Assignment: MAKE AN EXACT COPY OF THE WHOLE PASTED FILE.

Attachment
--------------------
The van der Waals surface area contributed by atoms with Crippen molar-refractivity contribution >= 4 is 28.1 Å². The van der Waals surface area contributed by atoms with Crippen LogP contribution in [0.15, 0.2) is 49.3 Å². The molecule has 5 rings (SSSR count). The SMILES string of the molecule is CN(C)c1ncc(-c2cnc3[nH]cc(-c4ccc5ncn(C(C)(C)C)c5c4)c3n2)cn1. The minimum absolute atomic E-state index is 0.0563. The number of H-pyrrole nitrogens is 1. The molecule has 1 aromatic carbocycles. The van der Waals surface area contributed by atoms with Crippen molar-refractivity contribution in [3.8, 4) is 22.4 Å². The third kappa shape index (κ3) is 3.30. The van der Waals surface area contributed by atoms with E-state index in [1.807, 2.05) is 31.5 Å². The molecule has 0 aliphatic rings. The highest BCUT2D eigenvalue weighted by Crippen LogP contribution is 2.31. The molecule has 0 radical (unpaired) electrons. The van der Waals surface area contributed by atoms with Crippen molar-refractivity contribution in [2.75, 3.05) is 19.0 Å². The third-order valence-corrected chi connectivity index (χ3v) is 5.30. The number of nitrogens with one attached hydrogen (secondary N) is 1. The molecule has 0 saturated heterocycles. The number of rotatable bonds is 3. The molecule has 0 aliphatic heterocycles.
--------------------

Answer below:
The van der Waals surface area contributed by atoms with Crippen molar-refractivity contribution >= 4 is 28.1 Å². The van der Waals surface area contributed by atoms with Crippen LogP contribution in [0.15, 0.2) is 49.3 Å². The molecule has 5 rings (SSSR count). The SMILES string of the molecule is CN(C)c1ncc(-c2cnc3[nH]cc(-c4ccc5ncn(C(C)(C)C)c5c4)c3n2)cn1. The minimum absolute atomic E-state index is 0.0563. The number of H-pyrrole nitrogens is 1. The molecule has 1 aromatic carbocycles. The van der Waals surface area contributed by atoms with Crippen molar-refractivity contribution in [3.8, 4) is 22.4 Å². The third kappa shape index (κ3) is 3.30. The van der Waals surface area contributed by atoms with E-state index in [1.807, 2.05) is 31.5 Å². The molecule has 0 aliphatic rings. The highest BCUT2D eigenvalue weighted by Crippen LogP contribution is 2.31. The molecule has 0 radical (unpaired) electrons. The van der Waals surface area contributed by atoms with Crippen molar-refractivity contribution in [2.75, 3.05) is 19.0 Å². The third-order valence-corrected chi connectivity index (χ3v) is 5.30. The number of nitrogens with one attached hydrogen (secondary N) is 1. The molecule has 0 saturated heterocycles. The number of rotatable bonds is 3. The molecule has 0 aliphatic heterocycles.